Congress should push for mandatory gun insurance

December 17, 2012

By Robert Cyran and Reynolds Holding

The authors are Reuters Breakingviews columnists. The opinions expressed are their own.

Congress should push for mandatory gun insurance. Firearm ownership is a U.S. constitutional right. But as last week’s massacre again demonstrated, it comes at a cost. Requiring liability coverage could be one way to keep the most dangerous weapons from unstable hands without infringing the law.

The biggest legal obstacle to gun regulation is the U.S. Constitution’s Second Amendment. The right to bear arms has generally trumped strict limits on ownership, especially since the Supreme Court’s 2008 decision extended the right to individuals. Imposing a hefty insurance policy could make owning a firearm prohibitively expensive for some and create constitutional problems.

But tying the price of coverage to the cost of gun incidents could work. And there’s a strong argument that damage caused by firearms gives the government a “compelling interest” to require insurance, the test for infringing a constitutional right. There’s already a precedent: the National Rifle Association offers liability insurance to members.

Moreover, the market should be efficient at weighing the risks. Insurers specialize in figuring out the odds of something going wrong and charging the appropriate amount. Car insurance premiums are based on both the driver and the vehicle. A 19-year-old man with a Porsche and a history of moving violations pays far more than a 40-year-old minivan driver with a clean record.

So a shotgun owner who has hunted for years without incident could be charged far less than a first-time owner purchasing a semi-automatic. In other words, people would be financially discouraged from purchasing the most risky firearms and encouraged to attend gun safety classes and use trigger locks. And the insurance could provide some restitution for those hurt by guns.

There are drawbacks, of course. Insurance would probably only cover the owner, not the gun, so could be useless in incidents where the gun has been stolen. And those looking to get guns off the streets fast would be disappointed: it would take some time for the discouraging effects of high insurance premiums to trickle down.

Tying insurance to ammunition sales as well could make such a policy more effective more quickly. Either way, liability coverage could be one way to bring the two sides of the gun control debate together.

Comments

Charging insurance premiums for a right doesn’t sound like it will pass muster. Basically it would be pricing people out of of their right to gun ownership…Kind of like taxing ammo to the point that few could afford to buy it, it renders firearms useless at some point and is the same as simply taking the right away, which, the government is forbidden to do. We have the Constitution and the Bill of Rights for a reason, trying to circumvent the very cornerstones of our country is not the answer.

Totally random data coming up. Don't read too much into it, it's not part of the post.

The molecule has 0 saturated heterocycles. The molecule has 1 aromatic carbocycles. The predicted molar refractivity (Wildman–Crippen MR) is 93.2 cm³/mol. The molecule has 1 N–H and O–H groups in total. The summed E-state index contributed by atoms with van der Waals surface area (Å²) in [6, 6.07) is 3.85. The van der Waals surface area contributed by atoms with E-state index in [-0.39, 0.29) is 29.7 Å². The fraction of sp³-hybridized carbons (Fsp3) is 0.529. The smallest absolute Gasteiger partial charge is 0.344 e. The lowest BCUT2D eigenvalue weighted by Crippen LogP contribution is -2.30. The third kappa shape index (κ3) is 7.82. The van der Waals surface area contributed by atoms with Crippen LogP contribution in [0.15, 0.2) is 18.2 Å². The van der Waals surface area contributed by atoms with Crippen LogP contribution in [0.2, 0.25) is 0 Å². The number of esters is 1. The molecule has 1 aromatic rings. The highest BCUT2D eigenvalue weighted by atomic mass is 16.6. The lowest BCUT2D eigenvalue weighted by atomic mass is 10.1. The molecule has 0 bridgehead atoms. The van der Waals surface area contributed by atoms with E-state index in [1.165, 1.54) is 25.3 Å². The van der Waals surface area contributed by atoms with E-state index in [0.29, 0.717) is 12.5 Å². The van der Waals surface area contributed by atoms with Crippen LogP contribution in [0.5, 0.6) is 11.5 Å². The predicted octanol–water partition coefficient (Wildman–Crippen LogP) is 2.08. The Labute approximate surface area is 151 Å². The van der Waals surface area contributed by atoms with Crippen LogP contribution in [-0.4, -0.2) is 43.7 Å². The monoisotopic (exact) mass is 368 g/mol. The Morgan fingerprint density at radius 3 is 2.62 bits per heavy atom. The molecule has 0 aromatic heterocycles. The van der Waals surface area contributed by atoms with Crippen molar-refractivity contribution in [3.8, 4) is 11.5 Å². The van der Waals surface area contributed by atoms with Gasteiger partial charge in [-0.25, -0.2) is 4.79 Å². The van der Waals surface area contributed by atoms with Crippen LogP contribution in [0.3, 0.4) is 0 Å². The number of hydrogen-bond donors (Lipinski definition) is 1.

Posted by lawgone | Report as abusive
 

Why don’t we require ‘violence insurance’ on products from those that make violent entertainment focused on an audience age 16 -30? Some of those programs are written to twist the boundaries of good vis evil….some make it ok to root for the killer…some glorify evil. Movies, music, games , tv programs ,etc. ……many of these products reward violence and erase the lines of good and evil.
There are many industries that have profited from the destruction of the moral fiber of our teenagers and young adults as they grow through those difficult years. They have a part to play in this as well…maybe even a bigger part then the gun industry.
The idea in this article is to punish everyone that owns a gun . Does that make sense? Should we punish everyone that buys entertainment because the entertainment makes money selling violence to our kids?
Why don’t we stop those that glorify violence and guns by holding them accountable. And then teach people how to use firearms the right way….trigger locks, gun safety , age requirements, reasonable limits for beginners, additional responsibility for those that earn it, etc.
Stopping guns will not stop the problem…it will only continue if we do not address the other issues.

Posted by Gen | Report as abusive
 

Hugh LaFollette, Cole Professor of Ethics at USF St. Petersburg, suggested this very thing 12 years ago this penetrating article in the journal Ethics:

http://www.hughlafollette.com/papers/gun .control.pdf

He also wrote a follow-up article, partly in response to criticism of the original piece:

http://www.hughlafollette.com/papers/Con trolling.Guns.htm

It’s hard to be dispassionate on the subject of gun control, but Dr. LaFollette got as close as anyone.

Posted by Scherb | Report as abusive
 

I totally agree with guns requiring liability insurance, even in case of a stolen weapon, the owner / insurance should liable if it was due to his negligence.

For all you gun nuts flashing the 2nd amendment. Realize that the 2nd amendment was not written by God, it was written by men & at a time when the world was a much different place with very different weapons.

You want to own a weapon, you should also own the responsibility & liability.

Posted by svashist | Report as abusive
 

Post Your Comment

We welcome comments that advance the story through relevant opinion, anecdotes, links and data. If you see a comment that you believe is irrelevant or inappropriate, you can flag it to our editors by using the report abuse links. Views expressed in the comments do not represent those of Reuters. For more information on our comment policy, see http://blogs.reuters.com/fulldisclosure/2010/09/27/toward-a-more-thoughtful-conversation-on-stories/